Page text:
In reading his notebooks there is at first a feeling of dis- appointment at the meagerness of the scientific result, but this is counterbalanced by the realization that he is the first of the moderns in his belief in experimental methods, his distrust for mere authority in science as in the arts he practised. “Whoever in discussion,” he writes, “adduces authority, uses not intellect, but rather memory.”4 He has been loosely said to have been the forerunner of Bacon, Watt, Newton and Harvey, but it cannot be maintained that he anticipated their discoveries in any definite sense.
Though he set down in unusually large letters “the sun does not move,”9 and surmised that the earth was a star “much like the moon,” and knew that blood moved,* and so forth, his actual achievements were in the invention of certain ingenious devices, such as the diving-bell and the lifebelt, and in the employment of a definitely scientific method, as in his discovery of the significance of fossils found in the mountain ridges of Lombardy as showing the waters at one time covered the earth.
“If you should say that the shells which are visible at the present time within the borders of Italy, far away from the sea at great heights, are due to the Flood having de- posited them there, I reply that, granting this Flood to have risen seven cubits above the highest mountain…. those shells which always inhabit near the shores of the sea ought to be found lying on the mountain side, and not at so short a distance above their bases, and all at the same level, layer upon layer. Should you say that the nature of these shells is to keep near the edge of the sea, and that as the sea rose in height the shells left their former place and followed the rising waters to their highest level: —to this I reply that the cockle is incapable of more rapid movement than a snail out of water, or is even somewhat slower, since it does not swim, but makes a furrow in the sand, and supporting itself by means of the sides of this furrow it will travel between three and four braccia a day; and therefore with such a motion as this it could not have traveled from the Adriatic Sea as far as Monferrato in Lombardy, a distance of two hundred and fifty miles, in forty days….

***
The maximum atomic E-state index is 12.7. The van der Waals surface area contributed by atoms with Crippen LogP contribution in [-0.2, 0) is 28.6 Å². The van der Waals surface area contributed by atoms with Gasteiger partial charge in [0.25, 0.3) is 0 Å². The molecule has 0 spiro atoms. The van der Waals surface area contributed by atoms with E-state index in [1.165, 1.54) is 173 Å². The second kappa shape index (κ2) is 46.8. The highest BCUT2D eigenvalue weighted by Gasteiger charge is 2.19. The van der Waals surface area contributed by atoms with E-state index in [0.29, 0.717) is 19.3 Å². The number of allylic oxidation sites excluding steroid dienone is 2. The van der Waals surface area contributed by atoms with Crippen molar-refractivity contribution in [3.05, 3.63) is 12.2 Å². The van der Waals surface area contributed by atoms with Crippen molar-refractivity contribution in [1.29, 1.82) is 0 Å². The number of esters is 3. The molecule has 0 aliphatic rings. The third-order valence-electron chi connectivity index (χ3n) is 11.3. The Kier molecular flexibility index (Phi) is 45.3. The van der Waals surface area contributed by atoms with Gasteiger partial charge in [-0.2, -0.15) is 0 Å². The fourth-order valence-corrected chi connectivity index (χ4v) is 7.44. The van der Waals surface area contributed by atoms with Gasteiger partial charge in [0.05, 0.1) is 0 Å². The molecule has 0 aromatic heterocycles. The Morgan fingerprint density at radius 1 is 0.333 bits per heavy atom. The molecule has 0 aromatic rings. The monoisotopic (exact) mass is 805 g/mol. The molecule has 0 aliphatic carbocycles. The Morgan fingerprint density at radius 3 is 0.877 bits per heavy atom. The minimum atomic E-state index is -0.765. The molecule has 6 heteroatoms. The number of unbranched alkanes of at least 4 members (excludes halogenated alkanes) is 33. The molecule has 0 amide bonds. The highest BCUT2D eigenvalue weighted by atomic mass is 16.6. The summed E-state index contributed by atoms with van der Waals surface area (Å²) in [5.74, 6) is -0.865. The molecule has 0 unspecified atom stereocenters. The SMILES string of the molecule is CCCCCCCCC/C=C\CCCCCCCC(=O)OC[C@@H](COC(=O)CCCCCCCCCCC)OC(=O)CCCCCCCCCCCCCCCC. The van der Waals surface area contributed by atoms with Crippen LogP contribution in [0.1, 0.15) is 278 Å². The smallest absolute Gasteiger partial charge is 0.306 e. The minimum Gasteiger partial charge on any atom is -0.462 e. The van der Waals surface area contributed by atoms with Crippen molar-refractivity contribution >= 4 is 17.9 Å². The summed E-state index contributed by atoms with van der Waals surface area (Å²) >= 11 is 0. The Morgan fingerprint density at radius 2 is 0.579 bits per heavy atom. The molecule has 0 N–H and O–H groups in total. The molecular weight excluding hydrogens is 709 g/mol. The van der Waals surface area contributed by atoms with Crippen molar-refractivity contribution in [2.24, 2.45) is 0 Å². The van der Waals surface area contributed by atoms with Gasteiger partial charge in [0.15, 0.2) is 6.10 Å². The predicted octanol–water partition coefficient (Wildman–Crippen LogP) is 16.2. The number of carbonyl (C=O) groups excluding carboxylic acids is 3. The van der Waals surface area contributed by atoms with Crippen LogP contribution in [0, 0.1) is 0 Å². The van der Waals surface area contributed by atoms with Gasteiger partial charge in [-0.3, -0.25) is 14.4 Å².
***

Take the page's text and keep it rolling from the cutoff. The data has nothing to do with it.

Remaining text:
“If you should say that the shells were empty and dead when carried by the waves, I reply that where the dead ones went the living were not far distant, and on these mountains are found all living ones, for they are known by the shells being in pairs, and by their being in a row without any dead. .. .where the valleys have never been covered by the salt waters of the sea, there the shells are never found. Such things are far more ancient than letters, it is not to be wondered at if in our days there exists no record of how the aforesaid seas extended over so many countries. …. But sufficient for us is the testimony of things pro- duced in the salt waters, and now found again in the high mountains far from the seas.”
His science was, in the main, applied science, as might be expected from the realistic cast of his mind. He seems to have seen every problem as, in a sense, a problem of engineering. As Mr. Havelock Ellis writes: “All nature was a dynamic process of forces beautifully effecting work and it is this as it were instinctive vision of the world as a whole which seems to give Leonardo that marvelous flair for detecting vital mechanism in every field.”
His studies in various provinces of natural science can hardly be touched on; some of the notes on geological, physical, botanical, and physiological subjects have been collected and interpreted in a historical light by G. B. de Toni, Edmondo Solmi, O. Werner, and others, but a great part still await full scientific and historical analysis. His manuscripts contain allusions to his mathematical studies, and in the “Philosophical Maxims” he maintains “there is no certainty in sciences where one of the mathematical sciences cannot be applied, or which are not in relation with mathematics.”
In astronomy, he, like his contemporaries, accepted the Ptolemaic theory of the earth as fixed, with the sun and moon revolving round it, and so represents it in a diagram. But he has also recorded, in letters which mark its importance in his mind, his intuition that the sun does not move. He points out the universality of gravitation, not only in the earth, but even in the moon,10 and asserts that the earth is not the center of the solar system “nor yet in the central point of the universe, but in the midst of its elements by which it is accompanied, and to a person standing on the moon our earth would appear with the elements of water, and so fulfil the same function as the moon does for us.”